BEIJING • It has been dubbed the "war of the century", a showdown between Chinese ride-hailing giant Didi Chuxing and an ambitious new player.
Takeaway delivery firm Meituan Dianping, which provides services ranging from restaurant reviews to travel bookings, added ride-hailing to its menu for China's most populated city of Shanghai on March 21.
It is dangling subsidies and rewards to get drivers and users on board the Meituan Dache platform.
One Shanghai resident identified as Ms Wang said: "From the consumers' point of view, we will pick whichever is cheaper."
In the first three months, Meituan will waive an 8 per cent commission for drivers, reported the Shanghai Daily on March 22. Didi drivers pay a 20 to 25 per cent commission.
If a driver makes 600 yuan (S$127) in fares every day, the company will award an extra 200 yuan.
Passengers get 14 yuan in digital coupons for the first three rides and an additional 50 yuan if they invite friends to use the new service.
Meituan, which is backed by Sequoia Capital and Tencent Holdings, began its ride-hailing service in Nanjing last year and is starting in several more cities this year, including Beijing, Chengdu, Hangzhou, Wenzhou, Fuzhou and Xiamen.
Passengers and drivers have complained of lower subsidies and higher fares since Didi's US$35 billion (S$46 billion) acquisition of Uber's China operations in August 2016 ended their fierce price war and sealed Didi's near monopoly. It is now the world's largest ride-hailing firm by the number of rides.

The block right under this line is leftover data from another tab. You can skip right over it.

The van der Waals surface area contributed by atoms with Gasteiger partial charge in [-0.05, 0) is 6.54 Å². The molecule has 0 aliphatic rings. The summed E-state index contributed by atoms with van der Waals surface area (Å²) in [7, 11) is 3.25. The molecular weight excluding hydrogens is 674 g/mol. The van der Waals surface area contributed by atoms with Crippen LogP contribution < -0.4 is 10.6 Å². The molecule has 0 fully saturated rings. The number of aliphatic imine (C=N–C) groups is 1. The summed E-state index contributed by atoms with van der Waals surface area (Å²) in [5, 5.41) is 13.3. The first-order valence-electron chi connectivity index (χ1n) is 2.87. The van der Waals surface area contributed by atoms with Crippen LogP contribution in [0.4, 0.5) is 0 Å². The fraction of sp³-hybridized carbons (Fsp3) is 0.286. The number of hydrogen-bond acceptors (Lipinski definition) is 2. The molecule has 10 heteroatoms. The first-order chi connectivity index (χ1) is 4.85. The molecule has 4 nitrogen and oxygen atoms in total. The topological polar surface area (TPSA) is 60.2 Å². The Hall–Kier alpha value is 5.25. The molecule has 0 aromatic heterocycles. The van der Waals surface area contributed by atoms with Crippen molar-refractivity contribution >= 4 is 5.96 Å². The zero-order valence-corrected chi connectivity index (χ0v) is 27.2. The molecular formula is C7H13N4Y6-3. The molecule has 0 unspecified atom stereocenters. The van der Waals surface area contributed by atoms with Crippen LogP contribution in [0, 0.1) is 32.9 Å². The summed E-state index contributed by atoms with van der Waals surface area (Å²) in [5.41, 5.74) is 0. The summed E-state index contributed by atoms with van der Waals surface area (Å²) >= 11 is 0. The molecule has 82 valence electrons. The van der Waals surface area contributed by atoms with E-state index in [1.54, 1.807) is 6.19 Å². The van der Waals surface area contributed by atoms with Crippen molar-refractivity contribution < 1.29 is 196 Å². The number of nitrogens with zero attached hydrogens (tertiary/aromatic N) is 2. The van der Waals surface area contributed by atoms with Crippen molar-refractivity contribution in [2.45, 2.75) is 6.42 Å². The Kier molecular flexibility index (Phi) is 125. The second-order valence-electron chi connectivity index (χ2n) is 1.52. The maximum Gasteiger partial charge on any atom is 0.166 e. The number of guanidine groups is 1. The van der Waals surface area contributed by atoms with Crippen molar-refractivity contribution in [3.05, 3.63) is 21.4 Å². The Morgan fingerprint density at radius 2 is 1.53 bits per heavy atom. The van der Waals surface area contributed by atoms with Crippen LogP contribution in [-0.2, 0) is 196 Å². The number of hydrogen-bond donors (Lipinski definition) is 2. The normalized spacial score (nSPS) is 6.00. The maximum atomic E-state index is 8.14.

Fares quickly rose by up to 30 per cent, prompting state news agency Xinhua to slam Didi for "unjustified and unscrupulous" rate hikes.
A survey by Web portal Sina out last August found that getting a ride in China became harder and more expensive after Uber left.
Drivers also complain that Didi has cut their subsidies.
"In 2016, (Uber) and Didi were fighting like dogs. If you earned 100 yuan, they gave you 100 yuan in subsidies," one Beijing driver told Reuters in January.
"Now I still work eight hours a day, six days a week, but if I'm lucky I earn 6,000 yuan."
Financial news website Caijing last week reported that most drivers now earn around 6,000 yuan to 7,000 yuan a month, against more than 10,000 yuan in 2015.
There are around 1.5 million taxi drivers registered with Didi.
As China's ride-hailing market matures, firms are coming under increased attention from regulators.
Since it defeated Uber in 2016, Didi has also come under scrutiny by the government over alleged monopolistic practices.
Just hours into its new service, Meituan was ordered to remove an advert on its official WeChat account that highlighted low rates, prompting fears of a price war.
The authorities told Meituan to "set reasonable pricing" for its services, and that it must not employ "lower-than-cost" pricing policies to gain a competitive advantage, reported South China Morning Post.
Meituan, which is valued at US$30 billion, claims the new ride-hailing service captured one-third of total market share in Shanghai within days of the launch.
Didi remains unfazed by the challenge. Chief executive Cheng Wei told Caijing in January: "Didi has withstood the fiercest competition in history, from Kuaidi to Uber."
"We have PK'ed countless rivals," he added, using a local slang for beating an opponent in computer games.
Didi is recruiting food delivery riders in several Chinese cities to enter Meituan's turf - meal delivery.